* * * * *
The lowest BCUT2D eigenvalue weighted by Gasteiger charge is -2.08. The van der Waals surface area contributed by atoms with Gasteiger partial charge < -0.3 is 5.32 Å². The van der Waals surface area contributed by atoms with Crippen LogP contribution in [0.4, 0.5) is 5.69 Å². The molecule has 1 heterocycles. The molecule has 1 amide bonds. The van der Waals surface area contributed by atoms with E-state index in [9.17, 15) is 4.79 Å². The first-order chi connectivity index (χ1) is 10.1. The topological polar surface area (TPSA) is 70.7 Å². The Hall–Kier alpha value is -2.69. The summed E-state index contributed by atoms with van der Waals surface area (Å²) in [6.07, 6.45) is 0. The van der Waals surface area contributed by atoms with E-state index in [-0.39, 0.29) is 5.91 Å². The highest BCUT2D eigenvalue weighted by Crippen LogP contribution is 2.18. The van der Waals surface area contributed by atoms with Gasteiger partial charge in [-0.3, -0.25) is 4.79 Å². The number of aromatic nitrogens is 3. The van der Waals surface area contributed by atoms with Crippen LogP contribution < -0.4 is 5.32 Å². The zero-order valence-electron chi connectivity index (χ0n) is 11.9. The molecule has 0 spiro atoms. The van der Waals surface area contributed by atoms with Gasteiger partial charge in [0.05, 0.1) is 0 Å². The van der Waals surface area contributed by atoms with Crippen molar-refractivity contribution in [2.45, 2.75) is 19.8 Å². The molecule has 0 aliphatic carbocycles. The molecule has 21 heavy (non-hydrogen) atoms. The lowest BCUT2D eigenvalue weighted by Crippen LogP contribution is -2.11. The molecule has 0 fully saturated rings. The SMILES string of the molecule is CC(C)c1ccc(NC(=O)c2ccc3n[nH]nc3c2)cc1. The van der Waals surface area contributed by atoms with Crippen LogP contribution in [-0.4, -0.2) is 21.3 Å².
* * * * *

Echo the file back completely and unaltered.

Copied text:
The lowest BCUT2D eigenvalue weighted by Gasteiger charge is -2.08. The van der Waals surface area contributed by atoms with Gasteiger partial charge < -0.3 is 5.32 Å². The van der Waals surface area contributed by atoms with Crippen LogP contribution in [0.4, 0.5) is 5.69 Å². The molecule has 1 heterocycles. The molecule has 1 amide bonds. The van der Waals surface area contributed by atoms with E-state index in [9.17, 15) is 4.79 Å². The first-order chi connectivity index (χ1) is 10.1. The topological polar surface area (TPSA) is 70.7 Å². The Hall–Kier alpha value is -2.69. The summed E-state index contributed by atoms with van der Waals surface area (Å²) in [6.07, 6.45) is 0. The van der Waals surface area contributed by atoms with E-state index in [-0.39, 0.29) is 5.91 Å². The highest BCUT2D eigenvalue weighted by Crippen LogP contribution is 2.18. The van der Waals surface area contributed by atoms with Gasteiger partial charge in [-0.3, -0.25) is 4.79 Å². The number of aromatic nitrogens is 3. The van der Waals surface area contributed by atoms with Crippen LogP contribution < -0.4 is 5.32 Å². The zero-order valence-electron chi connectivity index (χ0n) is 11.9. The molecule has 0 spiro atoms. The van der Waals surface area contributed by atoms with Gasteiger partial charge in [0.05, 0.1) is 0 Å². The van der Waals surface area contributed by atoms with Crippen molar-refractivity contribution in [2.45, 2.75) is 19.8 Å². The molecule has 0 aliphatic carbocycles. The molecule has 21 heavy (non-hydrogen) atoms. The lowest BCUT2D eigenvalue weighted by Crippen LogP contribution is -2.11. The molecule has 0 fully saturated rings. The SMILES string of the molecule is CC(C)c1ccc(NC(=O)c2ccc3n[nH]nc3c2)cc1. The van der Waals surface area contributed by atoms with Crippen LogP contribution in [-0.4, -0.2) is 21.3 Å².